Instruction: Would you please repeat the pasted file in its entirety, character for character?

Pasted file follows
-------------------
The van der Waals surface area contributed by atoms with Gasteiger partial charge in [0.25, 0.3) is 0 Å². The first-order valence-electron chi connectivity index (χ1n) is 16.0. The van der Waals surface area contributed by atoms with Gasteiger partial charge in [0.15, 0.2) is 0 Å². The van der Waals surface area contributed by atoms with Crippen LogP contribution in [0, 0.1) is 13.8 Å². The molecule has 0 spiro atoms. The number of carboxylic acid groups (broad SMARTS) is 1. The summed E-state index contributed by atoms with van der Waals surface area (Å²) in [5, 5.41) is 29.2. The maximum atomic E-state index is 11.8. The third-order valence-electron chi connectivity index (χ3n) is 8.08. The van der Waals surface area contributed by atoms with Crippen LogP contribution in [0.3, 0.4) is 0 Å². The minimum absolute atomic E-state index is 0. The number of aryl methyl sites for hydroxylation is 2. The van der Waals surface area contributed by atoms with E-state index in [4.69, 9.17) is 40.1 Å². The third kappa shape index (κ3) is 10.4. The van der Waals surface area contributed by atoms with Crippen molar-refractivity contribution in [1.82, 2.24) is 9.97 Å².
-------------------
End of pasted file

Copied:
The van der Waals surface area contributed by atoms with Gasteiger partial charge in [0.25, 0.3) is 0 Å². The first-order valence-electron chi connectivity index (χ1n) is 16.0. The van der Waals surface area contributed by atoms with Gasteiger partial charge in [0.15, 0.2) is 0 Å². The van der Waals surface area contributed by atoms with Crippen LogP contribution in [0, 0.1) is 13.8 Å². The molecule has 0 spiro atoms. The number of carboxylic acid groups (broad SMARTS) is 1. The summed E-state index contributed by atoms with van der Waals surface area (Å²) in [5, 5.41) is 29.2. The maximum atomic E-state index is 11.8. The third-order valence-electron chi connectivity index (χ3n) is 8.08. The van der Waals surface area contributed by atoms with Crippen LogP contribution in [0.3, 0.4) is 0 Å². The minimum absolute atomic E-state index is 0. The number of aryl methyl sites for hydroxylation is 2. The van der Waals surface area contributed by atoms with E-state index in [4.69, 9.17) is 40.1 Å². The third kappa shape index (κ3) is 10.4. The van der Waals surface area contributed by atoms with Crippen molar-refractivity contribution in [1.82, 2.24) is 9.97 Å².